The Nevada National Security Site (NNSS) was named a finalist in the 2019 R&D 100 Awards for its breakthrough Falcon Plasma Focus (FPF) device, led by NNSS Senior Engineer Brady Gall.
Dense Plasma Focus (DPF) systems create short, high-intensity neutron pulses, making them capable of detecting the presence of special nuclear material that may be hidden or inaccessible by visual inspection. However, DPF systems at the NNSS are large, stationary platforms. Developed by Gall, NNSS Technologist Joseph Bellow, Engineer Michael Heika and Master Technologist Michael Blasco, the FPF model is a compact, mobile version of the technology that can be easily transported and operated.
“With this recognition, I hope that our portable FPF technology will receive continued support to advance plasma science and nuclear physics research, create new business opportunities and, most importantly, serve our nation as a reliable non-proliferation capability,” Gall said.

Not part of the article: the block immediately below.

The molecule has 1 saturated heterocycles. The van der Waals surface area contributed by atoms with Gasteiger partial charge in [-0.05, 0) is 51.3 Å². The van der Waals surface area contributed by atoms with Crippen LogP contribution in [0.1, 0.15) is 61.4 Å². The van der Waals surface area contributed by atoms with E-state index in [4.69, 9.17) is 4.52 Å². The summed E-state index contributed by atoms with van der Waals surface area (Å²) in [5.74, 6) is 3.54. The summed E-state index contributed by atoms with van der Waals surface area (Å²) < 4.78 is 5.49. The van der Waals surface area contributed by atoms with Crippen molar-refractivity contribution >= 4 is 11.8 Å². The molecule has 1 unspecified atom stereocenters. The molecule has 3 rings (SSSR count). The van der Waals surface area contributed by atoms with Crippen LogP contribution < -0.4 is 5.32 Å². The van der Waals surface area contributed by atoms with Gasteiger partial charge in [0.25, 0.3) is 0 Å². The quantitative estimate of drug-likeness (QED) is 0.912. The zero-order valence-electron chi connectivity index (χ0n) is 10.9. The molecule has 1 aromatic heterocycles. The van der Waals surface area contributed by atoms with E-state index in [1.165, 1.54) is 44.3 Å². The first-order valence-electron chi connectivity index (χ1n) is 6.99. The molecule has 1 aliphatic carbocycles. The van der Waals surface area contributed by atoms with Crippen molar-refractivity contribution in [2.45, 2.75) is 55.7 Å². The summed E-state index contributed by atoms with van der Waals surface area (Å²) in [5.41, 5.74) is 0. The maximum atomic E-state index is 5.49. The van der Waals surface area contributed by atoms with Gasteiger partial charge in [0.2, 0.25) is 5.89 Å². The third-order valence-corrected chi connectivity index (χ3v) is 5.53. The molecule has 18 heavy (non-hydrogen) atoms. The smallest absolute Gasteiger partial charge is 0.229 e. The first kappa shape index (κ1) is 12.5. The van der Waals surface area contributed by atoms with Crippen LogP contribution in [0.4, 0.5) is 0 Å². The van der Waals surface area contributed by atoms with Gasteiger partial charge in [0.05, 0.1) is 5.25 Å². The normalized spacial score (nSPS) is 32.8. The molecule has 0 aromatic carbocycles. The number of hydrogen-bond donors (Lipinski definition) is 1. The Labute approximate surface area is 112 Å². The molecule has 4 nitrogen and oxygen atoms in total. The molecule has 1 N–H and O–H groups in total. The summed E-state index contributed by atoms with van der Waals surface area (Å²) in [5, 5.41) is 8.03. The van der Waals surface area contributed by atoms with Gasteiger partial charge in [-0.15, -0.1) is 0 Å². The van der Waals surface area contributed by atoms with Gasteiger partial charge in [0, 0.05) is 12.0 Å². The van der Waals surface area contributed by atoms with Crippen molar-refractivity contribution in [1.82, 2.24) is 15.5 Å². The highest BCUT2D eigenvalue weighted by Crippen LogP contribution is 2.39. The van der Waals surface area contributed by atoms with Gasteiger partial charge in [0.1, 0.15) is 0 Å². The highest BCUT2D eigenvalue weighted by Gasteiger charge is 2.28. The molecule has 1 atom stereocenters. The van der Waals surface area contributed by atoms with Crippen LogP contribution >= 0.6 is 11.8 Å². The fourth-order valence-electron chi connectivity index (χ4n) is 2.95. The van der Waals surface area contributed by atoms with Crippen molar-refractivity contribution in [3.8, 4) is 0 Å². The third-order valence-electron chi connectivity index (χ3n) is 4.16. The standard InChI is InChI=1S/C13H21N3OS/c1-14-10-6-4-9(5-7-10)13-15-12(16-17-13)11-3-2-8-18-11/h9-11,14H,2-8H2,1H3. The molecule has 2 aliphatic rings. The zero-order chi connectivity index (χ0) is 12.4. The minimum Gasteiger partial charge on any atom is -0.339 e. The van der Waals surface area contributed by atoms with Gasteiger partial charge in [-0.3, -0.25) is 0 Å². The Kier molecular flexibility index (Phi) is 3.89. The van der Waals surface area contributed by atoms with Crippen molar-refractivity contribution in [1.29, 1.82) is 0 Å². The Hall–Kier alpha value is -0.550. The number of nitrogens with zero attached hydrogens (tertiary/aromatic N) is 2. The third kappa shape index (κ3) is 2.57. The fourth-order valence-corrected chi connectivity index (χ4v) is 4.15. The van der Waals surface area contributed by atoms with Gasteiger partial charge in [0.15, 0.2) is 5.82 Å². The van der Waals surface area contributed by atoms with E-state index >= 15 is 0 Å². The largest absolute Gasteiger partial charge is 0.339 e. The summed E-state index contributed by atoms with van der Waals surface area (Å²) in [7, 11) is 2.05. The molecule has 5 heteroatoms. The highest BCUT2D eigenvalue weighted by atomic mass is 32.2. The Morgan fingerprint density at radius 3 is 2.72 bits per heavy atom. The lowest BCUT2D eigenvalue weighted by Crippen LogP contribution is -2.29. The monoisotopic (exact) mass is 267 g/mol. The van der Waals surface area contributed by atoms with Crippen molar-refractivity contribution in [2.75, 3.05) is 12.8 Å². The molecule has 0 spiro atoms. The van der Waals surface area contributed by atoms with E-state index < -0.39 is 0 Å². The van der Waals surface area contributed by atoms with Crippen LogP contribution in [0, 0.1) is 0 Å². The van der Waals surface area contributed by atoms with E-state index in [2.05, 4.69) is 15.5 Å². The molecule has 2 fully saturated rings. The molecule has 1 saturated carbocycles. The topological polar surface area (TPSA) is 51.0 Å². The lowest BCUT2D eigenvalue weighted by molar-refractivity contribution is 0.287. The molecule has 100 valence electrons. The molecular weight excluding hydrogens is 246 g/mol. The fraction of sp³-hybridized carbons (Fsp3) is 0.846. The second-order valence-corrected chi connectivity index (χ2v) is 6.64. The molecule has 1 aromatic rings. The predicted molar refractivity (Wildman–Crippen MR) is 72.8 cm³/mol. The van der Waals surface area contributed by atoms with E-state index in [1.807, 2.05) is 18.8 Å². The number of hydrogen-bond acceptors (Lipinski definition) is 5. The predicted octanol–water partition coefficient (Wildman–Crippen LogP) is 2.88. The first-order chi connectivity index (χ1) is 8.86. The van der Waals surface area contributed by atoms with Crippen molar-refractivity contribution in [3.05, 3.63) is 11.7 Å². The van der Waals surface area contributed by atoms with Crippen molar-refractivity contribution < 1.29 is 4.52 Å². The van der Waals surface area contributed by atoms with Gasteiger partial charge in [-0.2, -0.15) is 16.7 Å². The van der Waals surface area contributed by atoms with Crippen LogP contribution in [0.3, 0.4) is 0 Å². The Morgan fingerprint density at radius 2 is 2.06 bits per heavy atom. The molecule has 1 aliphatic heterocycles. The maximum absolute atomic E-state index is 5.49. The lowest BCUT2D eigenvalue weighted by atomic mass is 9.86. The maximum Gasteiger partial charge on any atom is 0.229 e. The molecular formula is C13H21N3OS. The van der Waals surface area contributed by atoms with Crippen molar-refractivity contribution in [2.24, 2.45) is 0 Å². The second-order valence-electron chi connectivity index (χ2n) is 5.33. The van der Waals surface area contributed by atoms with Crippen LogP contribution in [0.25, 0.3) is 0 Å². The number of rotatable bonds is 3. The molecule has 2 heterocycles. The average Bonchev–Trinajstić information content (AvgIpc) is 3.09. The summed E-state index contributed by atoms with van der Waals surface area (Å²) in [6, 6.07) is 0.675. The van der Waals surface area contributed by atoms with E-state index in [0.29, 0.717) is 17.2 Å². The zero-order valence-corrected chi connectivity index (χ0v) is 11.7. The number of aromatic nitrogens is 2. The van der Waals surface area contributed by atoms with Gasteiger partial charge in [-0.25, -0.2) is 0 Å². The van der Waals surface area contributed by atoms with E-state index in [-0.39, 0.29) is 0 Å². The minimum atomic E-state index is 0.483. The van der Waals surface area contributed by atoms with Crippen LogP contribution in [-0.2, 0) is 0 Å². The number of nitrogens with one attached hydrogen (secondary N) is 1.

The FPF represents a multi-year effort to utilize the technology for NNSS Defense Nuclear Nonproliferation missions and involves partnerships with scientists from Los Alamos National Laboratory (LANL); Sandia National Laboratories; Lawrence Livermore National Laboratory; the University of Nevada, Las Vegas; Powder River Geophysical; Alameda Applied Sciences; and Sigma Science/Keystone Global Engineering and Technology, Inc.
The R&D 100 Awards will take place Dec. 5, during the R&D 100 conference in San Francisco. The NNSS has previously won six R&D 100 awards for its 2018 Silicon Strip Cosmic Muon Detectors, 2017 Geometrically Enhanced Photocathodes, 2013 KiloPower with LANL, 2012 Multiplexed Photonic Doppler Velocimeter, 2010 Movies of eXtreme Imaging Experiments (MOXIE) with LANL and 2009 High-Resolution Holography Lens entries. NNSS was also a finalist for its Argus Fisheye Probe in 2015.